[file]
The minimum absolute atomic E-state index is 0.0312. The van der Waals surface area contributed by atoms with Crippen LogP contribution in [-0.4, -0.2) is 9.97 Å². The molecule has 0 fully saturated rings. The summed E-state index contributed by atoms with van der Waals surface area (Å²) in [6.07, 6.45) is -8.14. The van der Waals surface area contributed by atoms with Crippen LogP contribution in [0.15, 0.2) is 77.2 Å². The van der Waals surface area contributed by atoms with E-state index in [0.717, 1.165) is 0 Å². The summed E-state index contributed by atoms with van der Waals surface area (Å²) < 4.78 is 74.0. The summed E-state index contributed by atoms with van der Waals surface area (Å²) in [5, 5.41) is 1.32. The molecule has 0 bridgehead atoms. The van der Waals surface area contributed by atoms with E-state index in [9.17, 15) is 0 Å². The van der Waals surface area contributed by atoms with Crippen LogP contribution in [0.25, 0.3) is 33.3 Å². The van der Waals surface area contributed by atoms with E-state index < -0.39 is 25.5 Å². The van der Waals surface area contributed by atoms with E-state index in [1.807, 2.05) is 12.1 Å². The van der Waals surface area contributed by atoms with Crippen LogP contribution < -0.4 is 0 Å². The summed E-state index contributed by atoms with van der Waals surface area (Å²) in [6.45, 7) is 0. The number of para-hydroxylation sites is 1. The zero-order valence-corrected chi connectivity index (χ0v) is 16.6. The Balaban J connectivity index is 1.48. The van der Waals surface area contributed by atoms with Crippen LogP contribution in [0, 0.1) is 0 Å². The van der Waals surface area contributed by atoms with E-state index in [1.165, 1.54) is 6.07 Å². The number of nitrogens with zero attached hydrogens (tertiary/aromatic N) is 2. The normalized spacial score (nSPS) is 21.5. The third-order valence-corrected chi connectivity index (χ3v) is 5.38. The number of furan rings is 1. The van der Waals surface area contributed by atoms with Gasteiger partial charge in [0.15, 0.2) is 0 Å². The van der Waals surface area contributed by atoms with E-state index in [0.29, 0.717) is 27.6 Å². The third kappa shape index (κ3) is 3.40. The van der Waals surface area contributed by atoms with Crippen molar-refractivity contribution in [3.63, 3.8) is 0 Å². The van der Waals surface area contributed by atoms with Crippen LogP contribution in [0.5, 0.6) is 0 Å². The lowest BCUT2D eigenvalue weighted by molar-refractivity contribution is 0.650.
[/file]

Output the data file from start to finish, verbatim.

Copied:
The minimum absolute atomic E-state index is 0.0312. The van der Waals surface area contributed by atoms with Crippen LogP contribution in [-0.4, -0.2) is 9.97 Å². The molecule has 0 fully saturated rings. The summed E-state index contributed by atoms with van der Waals surface area (Å²) in [6.07, 6.45) is -8.14. The van der Waals surface area contributed by atoms with Crippen LogP contribution in [0.15, 0.2) is 77.2 Å². The van der Waals surface area contributed by atoms with E-state index in [0.717, 1.165) is 0 Å². The summed E-state index contributed by atoms with van der Waals surface area (Å²) < 4.78 is 74.0. The summed E-state index contributed by atoms with van der Waals surface area (Å²) in [5, 5.41) is 1.32. The molecule has 0 bridgehead atoms. The van der Waals surface area contributed by atoms with E-state index in [9.17, 15) is 0 Å². The van der Waals surface area contributed by atoms with Crippen LogP contribution in [0.25, 0.3) is 33.3 Å². The van der Waals surface area contributed by atoms with E-state index < -0.39 is 25.5 Å². The van der Waals surface area contributed by atoms with E-state index in [1.807, 2.05) is 12.1 Å². The van der Waals surface area contributed by atoms with Crippen LogP contribution < -0.4 is 0 Å². The summed E-state index contributed by atoms with van der Waals surface area (Å²) in [6.45, 7) is 0. The number of para-hydroxylation sites is 1. The zero-order valence-corrected chi connectivity index (χ0v) is 16.6. The Balaban J connectivity index is 1.48. The van der Waals surface area contributed by atoms with Crippen LogP contribution in [0, 0.1) is 0 Å². The van der Waals surface area contributed by atoms with E-state index in [1.165, 1.54) is 6.07 Å². The number of nitrogens with zero attached hydrogens (tertiary/aromatic N) is 2. The normalized spacial score (nSPS) is 21.5. The third-order valence-corrected chi connectivity index (χ3v) is 5.38. The number of furan rings is 1. The van der Waals surface area contributed by atoms with Gasteiger partial charge in [0.15, 0.2) is 0 Å². The van der Waals surface area contributed by atoms with E-state index in [0.29, 0.717) is 27.6 Å². The third kappa shape index (κ3) is 3.40. The van der Waals surface area contributed by atoms with Crippen molar-refractivity contribution in [3.63, 3.8) is 0 Å². The van der Waals surface area contributed by atoms with Crippen LogP contribution in [0.5, 0.6) is 0 Å². The lowest BCUT2D eigenvalue weighted by molar-refractivity contribution is 0.650.